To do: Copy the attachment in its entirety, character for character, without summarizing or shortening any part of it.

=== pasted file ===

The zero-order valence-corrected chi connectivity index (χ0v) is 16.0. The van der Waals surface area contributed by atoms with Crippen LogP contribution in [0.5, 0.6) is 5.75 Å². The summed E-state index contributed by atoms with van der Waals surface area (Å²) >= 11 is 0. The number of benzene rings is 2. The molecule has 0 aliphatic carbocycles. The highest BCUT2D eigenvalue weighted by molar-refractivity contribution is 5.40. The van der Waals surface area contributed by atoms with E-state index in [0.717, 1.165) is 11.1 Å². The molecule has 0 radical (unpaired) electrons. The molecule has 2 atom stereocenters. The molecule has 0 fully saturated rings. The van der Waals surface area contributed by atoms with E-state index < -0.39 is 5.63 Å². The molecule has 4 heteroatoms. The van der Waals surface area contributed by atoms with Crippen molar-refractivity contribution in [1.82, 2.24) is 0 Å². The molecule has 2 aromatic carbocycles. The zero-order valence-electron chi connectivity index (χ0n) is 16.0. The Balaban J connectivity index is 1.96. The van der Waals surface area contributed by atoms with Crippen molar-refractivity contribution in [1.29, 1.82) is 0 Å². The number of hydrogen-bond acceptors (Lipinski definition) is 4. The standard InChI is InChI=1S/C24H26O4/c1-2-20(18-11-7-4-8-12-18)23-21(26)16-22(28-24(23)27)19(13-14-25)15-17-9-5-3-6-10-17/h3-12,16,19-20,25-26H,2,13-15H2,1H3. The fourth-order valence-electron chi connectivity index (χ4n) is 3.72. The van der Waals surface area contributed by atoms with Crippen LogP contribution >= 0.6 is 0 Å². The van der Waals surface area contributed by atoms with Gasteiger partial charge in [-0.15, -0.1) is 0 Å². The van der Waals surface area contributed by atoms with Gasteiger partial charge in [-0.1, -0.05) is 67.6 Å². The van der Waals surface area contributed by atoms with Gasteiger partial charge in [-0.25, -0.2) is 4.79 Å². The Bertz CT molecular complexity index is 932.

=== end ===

The zero-order valence-corrected chi connectivity index (χ0v) is 16.0. The van der Waals surface area contributed by atoms with Crippen LogP contribution in [0.5, 0.6) is 5.75 Å². The summed E-state index contributed by atoms with van der Waals surface area (Å²) >= 11 is 0. The number of benzene rings is 2. The molecule has 0 aliphatic carbocycles. The highest BCUT2D eigenvalue weighted by molar-refractivity contribution is 5.40. The van der Waals surface area contributed by atoms with E-state index in [0.717, 1.165) is 11.1 Å². The molecule has 0 radical (unpaired) electrons. The molecule has 2 atom stereocenters. The molecule has 0 fully saturated rings. The van der Waals surface area contributed by atoms with E-state index < -0.39 is 5.63 Å². The molecule has 4 heteroatoms. The van der Waals surface area contributed by atoms with Crippen molar-refractivity contribution in [1.82, 2.24) is 0 Å². The molecule has 2 aromatic carbocycles. The zero-order valence-electron chi connectivity index (χ0n) is 16.0. The Balaban J connectivity index is 1.96. The van der Waals surface area contributed by atoms with Crippen molar-refractivity contribution in [1.29, 1.82) is 0 Å². The number of hydrogen-bond acceptors (Lipinski definition) is 4. The standard InChI is InChI=1S/C24H26O4/c1-2-20(18-11-7-4-8-12-18)23-21(26)16-22(28-24(23)27)19(13-14-25)15-17-9-5-3-6-10-17/h3-12,16,19-20,25-26H,2,13-15H2,1H3. The fourth-order valence-electron chi connectivity index (χ4n) is 3.72. The van der Waals surface area contributed by atoms with Crippen LogP contribution >= 0.6 is 0 Å². The van der Waals surface area contributed by atoms with Gasteiger partial charge in [-0.15, -0.1) is 0 Å². The van der Waals surface area contributed by atoms with Gasteiger partial charge in [-0.1, -0.05) is 67.6 Å². The van der Waals surface area contributed by atoms with Gasteiger partial charge in [-0.25, -0.2) is 4.79 Å². The Bertz CT molecular complexity index is 932.